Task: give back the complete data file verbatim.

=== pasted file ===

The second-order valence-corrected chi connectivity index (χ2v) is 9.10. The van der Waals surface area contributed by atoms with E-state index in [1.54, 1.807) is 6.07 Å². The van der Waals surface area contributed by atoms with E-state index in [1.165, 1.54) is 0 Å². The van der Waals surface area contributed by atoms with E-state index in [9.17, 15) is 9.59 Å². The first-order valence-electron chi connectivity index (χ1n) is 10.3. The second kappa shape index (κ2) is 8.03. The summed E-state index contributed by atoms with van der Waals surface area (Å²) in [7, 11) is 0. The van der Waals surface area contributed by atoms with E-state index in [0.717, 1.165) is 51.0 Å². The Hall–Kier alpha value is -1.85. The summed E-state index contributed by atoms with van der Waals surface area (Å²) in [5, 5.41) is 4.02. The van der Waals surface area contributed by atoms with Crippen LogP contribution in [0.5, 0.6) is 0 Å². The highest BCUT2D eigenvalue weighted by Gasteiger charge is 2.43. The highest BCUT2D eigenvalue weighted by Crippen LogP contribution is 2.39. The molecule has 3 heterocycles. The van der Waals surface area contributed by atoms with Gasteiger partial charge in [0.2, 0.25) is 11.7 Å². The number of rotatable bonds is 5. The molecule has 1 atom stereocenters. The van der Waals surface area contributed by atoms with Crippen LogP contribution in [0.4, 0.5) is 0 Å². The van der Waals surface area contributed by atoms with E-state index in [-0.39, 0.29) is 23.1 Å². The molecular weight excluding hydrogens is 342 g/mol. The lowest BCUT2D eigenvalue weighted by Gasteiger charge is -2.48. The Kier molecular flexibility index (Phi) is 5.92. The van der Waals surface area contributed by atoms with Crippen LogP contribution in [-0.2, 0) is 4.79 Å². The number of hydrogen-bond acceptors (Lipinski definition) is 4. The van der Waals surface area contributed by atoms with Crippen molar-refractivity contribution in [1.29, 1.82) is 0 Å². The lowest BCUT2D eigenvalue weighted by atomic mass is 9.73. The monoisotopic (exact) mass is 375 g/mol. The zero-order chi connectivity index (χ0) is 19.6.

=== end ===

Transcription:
The second-order valence-corrected chi connectivity index (χ2v) is 9.10. The van der Waals surface area contributed by atoms with E-state index in [1.54, 1.807) is 6.07 Å². The van der Waals surface area contributed by atoms with E-state index in [1.165, 1.54) is 0 Å². The van der Waals surface area contributed by atoms with E-state index in [9.17, 15) is 9.59 Å². The first-order valence-electron chi connectivity index (χ1n) is 10.3. The second kappa shape index (κ2) is 8.03. The summed E-state index contributed by atoms with van der Waals surface area (Å²) in [7, 11) is 0. The van der Waals surface area contributed by atoms with E-state index in [0.717, 1.165) is 51.0 Å². The Hall–Kier alpha value is -1.85. The summed E-state index contributed by atoms with van der Waals surface area (Å²) in [5, 5.41) is 4.02. The van der Waals surface area contributed by atoms with Crippen LogP contribution in [0.5, 0.6) is 0 Å². The highest BCUT2D eigenvalue weighted by Gasteiger charge is 2.43. The highest BCUT2D eigenvalue weighted by Crippen LogP contribution is 2.39. The molecule has 3 heterocycles. The van der Waals surface area contributed by atoms with Gasteiger partial charge in [0.2, 0.25) is 11.7 Å². The number of rotatable bonds is 5. The molecule has 1 atom stereocenters. The van der Waals surface area contributed by atoms with Crippen LogP contribution in [0.4, 0.5) is 0 Å². The van der Waals surface area contributed by atoms with E-state index in [-0.39, 0.29) is 23.1 Å². The molecular weight excluding hydrogens is 342 g/mol. The lowest BCUT2D eigenvalue weighted by Gasteiger charge is -2.48. The Kier molecular flexibility index (Phi) is 5.92. The van der Waals surface area contributed by atoms with Crippen LogP contribution in [-0.2, 0) is 4.79 Å². The number of hydrogen-bond acceptors (Lipinski definition) is 4. The van der Waals surface area contributed by atoms with Crippen molar-refractivity contribution in [1.29, 1.82) is 0 Å². The lowest BCUT2D eigenvalue weighted by atomic mass is 9.73. The monoisotopic (exact) mass is 375 g/mol. The zero-order chi connectivity index (χ0) is 19.6.